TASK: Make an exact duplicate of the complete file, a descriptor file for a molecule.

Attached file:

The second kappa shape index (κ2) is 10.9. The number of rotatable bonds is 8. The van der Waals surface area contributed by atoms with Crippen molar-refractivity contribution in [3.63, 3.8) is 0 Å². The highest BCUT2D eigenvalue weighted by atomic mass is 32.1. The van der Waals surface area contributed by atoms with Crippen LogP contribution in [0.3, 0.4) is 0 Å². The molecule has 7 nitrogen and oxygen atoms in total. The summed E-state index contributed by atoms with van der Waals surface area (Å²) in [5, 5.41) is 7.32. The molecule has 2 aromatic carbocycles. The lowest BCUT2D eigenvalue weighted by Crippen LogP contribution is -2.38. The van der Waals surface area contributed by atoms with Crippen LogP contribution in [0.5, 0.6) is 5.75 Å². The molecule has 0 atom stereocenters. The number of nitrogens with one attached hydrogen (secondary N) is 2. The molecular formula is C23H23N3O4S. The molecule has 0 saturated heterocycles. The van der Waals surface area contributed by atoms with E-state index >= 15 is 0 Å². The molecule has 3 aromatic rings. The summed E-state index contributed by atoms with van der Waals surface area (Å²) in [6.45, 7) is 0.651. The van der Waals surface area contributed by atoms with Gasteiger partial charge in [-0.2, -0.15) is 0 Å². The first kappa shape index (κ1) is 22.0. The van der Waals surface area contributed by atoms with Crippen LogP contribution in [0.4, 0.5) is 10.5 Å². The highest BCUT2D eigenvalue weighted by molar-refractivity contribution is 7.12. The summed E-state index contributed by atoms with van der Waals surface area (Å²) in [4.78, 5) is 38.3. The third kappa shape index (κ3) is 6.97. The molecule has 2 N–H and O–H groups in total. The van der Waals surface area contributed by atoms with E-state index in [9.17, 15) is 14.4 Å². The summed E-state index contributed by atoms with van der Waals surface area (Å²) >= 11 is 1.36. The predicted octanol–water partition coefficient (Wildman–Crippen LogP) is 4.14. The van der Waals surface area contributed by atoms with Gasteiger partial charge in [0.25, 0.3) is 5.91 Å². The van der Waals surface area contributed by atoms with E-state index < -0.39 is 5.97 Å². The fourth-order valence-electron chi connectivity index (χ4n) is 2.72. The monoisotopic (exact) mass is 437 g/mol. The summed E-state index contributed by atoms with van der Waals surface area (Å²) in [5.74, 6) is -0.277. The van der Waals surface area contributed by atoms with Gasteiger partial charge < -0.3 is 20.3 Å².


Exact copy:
The second kappa shape index (κ2) is 10.9. The number of rotatable bonds is 8. The van der Waals surface area contributed by atoms with Crippen molar-refractivity contribution in [3.63, 3.8) is 0 Å². The highest BCUT2D eigenvalue weighted by atomic mass is 32.1. The van der Waals surface area contributed by atoms with Crippen LogP contribution in [0.3, 0.4) is 0 Å². The molecule has 7 nitrogen and oxygen atoms in total. The summed E-state index contributed by atoms with van der Waals surface area (Å²) in [5, 5.41) is 7.32. The molecule has 2 aromatic carbocycles. The lowest BCUT2D eigenvalue weighted by Crippen LogP contribution is -2.38. The van der Waals surface area contributed by atoms with Crippen LogP contribution in [0.5, 0.6) is 5.75 Å². The molecule has 0 atom stereocenters. The number of nitrogens with one attached hydrogen (secondary N) is 2. The molecular formula is C23H23N3O4S. The molecule has 0 saturated heterocycles. The van der Waals surface area contributed by atoms with E-state index >= 15 is 0 Å². The molecule has 3 aromatic rings. The summed E-state index contributed by atoms with van der Waals surface area (Å²) in [6.45, 7) is 0.651. The van der Waals surface area contributed by atoms with Gasteiger partial charge in [-0.2, -0.15) is 0 Å². The first kappa shape index (κ1) is 22.0. The van der Waals surface area contributed by atoms with Crippen LogP contribution in [0.4, 0.5) is 10.5 Å². The highest BCUT2D eigenvalue weighted by molar-refractivity contribution is 7.12. The summed E-state index contributed by atoms with van der Waals surface area (Å²) in [4.78, 5) is 38.3. The third kappa shape index (κ3) is 6.97. The molecule has 2 N–H and O–H groups in total. The van der Waals surface area contributed by atoms with E-state index in [9.17, 15) is 14.4 Å². The summed E-state index contributed by atoms with van der Waals surface area (Å²) >= 11 is 1.36. The predicted octanol–water partition coefficient (Wildman–Crippen LogP) is 4.14. The van der Waals surface area contributed by atoms with Gasteiger partial charge in [0.25, 0.3) is 5.91 Å². The van der Waals surface area contributed by atoms with E-state index < -0.39 is 5.97 Å². The fourth-order valence-electron chi connectivity index (χ4n) is 2.72. The monoisotopic (exact) mass is 437 g/mol. The summed E-state index contributed by atoms with van der Waals surface area (Å²) in [5.74, 6) is -0.277. The van der Waals surface area contributed by atoms with Gasteiger partial charge < -0.3 is 20.3 Å².